It’s really too bad the “post” tag gets tossed around so indiscriminately in heavy music. The term seems to attach itself to anything and everything with low, fuzzy notes stretched over any sort of atmosphere, especially when there’s tension and release. Is it still “post” when it’s become a trend?
Branding is only too bad, I suppose, in that bands like Long Distance Calling, whose approach happens to check all those boxes, might be hastily dismissed as just another in the deeper and deeper bucket of post-metal and -rock acts, the label taking the better part of the early evaluation. Too bad because LDC doesn’t deserve to be pigeon-holed, their sound being much more than the tag allows. The German quintet is an instrumental band (mostly; more on that later) that enjoys things low(ish) and fuzzy and stretched out, but beyond that, their postiness is outweighed by several other -nesses that draw from krautrock and space-rock, jazz and funk, and plain ol’ heavy rock and metal.
“The Figrin D’an Boogie” is the second and best track featured on this, the band’s third LP, and at just over six minutes, it’s relatively brief in this context. The “…Boogie” features bouncing bass lines and thick riffing infused with spacey atmosphere and leavening ambient passages and a beautiful solo, rendering it the picture of what to expect from the rest of the album, albeit in a tidier package. “Invisible Giants” molds grungey riffing together with a repetitively ringing and rolling riff set that casts itself skyward to soar and curl between the clouds where it meets with its successor, the coolly tripped out “Timebends.” This propensity for the comfy glide is where Long Distance Calling succeeds.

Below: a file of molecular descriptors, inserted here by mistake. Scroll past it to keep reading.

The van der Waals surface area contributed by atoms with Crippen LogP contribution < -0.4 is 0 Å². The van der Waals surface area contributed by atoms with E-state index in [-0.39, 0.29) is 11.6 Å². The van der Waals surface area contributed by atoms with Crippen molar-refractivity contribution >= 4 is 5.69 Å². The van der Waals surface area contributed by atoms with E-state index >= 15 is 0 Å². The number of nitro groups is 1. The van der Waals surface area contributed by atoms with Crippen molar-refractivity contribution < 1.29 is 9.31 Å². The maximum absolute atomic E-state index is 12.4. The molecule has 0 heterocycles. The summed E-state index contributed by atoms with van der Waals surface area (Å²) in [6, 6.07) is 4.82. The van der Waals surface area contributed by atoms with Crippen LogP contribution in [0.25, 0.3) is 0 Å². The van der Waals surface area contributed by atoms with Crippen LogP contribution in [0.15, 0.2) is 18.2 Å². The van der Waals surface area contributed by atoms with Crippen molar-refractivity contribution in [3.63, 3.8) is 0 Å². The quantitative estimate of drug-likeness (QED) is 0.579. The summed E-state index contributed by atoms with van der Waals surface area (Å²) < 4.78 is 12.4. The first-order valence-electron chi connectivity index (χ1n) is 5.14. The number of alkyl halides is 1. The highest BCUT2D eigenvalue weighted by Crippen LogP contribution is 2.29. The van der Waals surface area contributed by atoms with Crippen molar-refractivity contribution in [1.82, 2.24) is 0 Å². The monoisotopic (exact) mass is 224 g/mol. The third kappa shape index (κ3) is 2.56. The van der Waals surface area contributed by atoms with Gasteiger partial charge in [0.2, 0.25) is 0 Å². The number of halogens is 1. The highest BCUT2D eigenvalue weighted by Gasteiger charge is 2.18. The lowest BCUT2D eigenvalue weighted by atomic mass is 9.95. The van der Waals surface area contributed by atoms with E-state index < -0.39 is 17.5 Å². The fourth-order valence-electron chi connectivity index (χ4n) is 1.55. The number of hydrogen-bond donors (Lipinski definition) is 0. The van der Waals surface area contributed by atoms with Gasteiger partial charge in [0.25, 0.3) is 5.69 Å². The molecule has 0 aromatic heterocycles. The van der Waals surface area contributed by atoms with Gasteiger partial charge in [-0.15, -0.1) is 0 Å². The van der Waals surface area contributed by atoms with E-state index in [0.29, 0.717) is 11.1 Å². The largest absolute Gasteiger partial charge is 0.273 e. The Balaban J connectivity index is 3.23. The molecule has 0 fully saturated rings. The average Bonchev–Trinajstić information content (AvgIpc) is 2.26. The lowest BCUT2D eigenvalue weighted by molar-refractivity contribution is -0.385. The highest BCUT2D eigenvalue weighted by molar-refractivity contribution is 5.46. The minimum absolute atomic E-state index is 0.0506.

Where the record excels is in its dynamic emotional range. Even as there’s plenty here to create space between its affective baseline and a relative placidity, there’s just enough in the way of energetic highs to make those breezy moments meaningful. All this makes for an album that feels comfortable. Also, though, one that feels occasionally complacent. There are places, especially in the atmospheric bookend tracks, that draw themselves too far out, drifting the listener away from the record’s vital center, defined by engaging guitar play and the nuance within which it’s wrapped, though it’s an example of good stuff that doesn’t quite mesh with the qualitatively other good stuff on the album. It’s a subtle incongruity that only really becomes obvious when some rising melodic wave sweeps the listener back after a few minutes of relatively featureless ambling.
That opposition of ideas is nothing new to Long Distance Calling, their previous two featuring similar dichotomies, and can be best summarized by the inclusion of a single guest-vocal track on each of their records. Whereas earlier efforts have felt out of place (though less so, successively), LDC gets it more right than wrong on the self-titled. John Bush (Armored Saint, Anthrax) is the featured vocalist this time around and the haunting “Middleville” is perfectly suited to his unique style even if it’s necessary simplicity sacrifices some balance with the rest of the record. “Middleville” harbors the album’s highlight, though, in a really sweet Gilmour-inspired lead paired with a powerful Bush bridge near the end of the track.
There’s undoubtedly a lot more here than a cursory consideration of post- music would allow. It just happens that this attribute captures the record’s strengths as well as its relative shortcomings. Long Distance Calling is a good record, the dynamic strengths of which tend to also highlight its less venturesome moments, making for an enjoyable trip that’s just familiar and comfortable enough to sometimes find you nodding off against the passenger-door glass.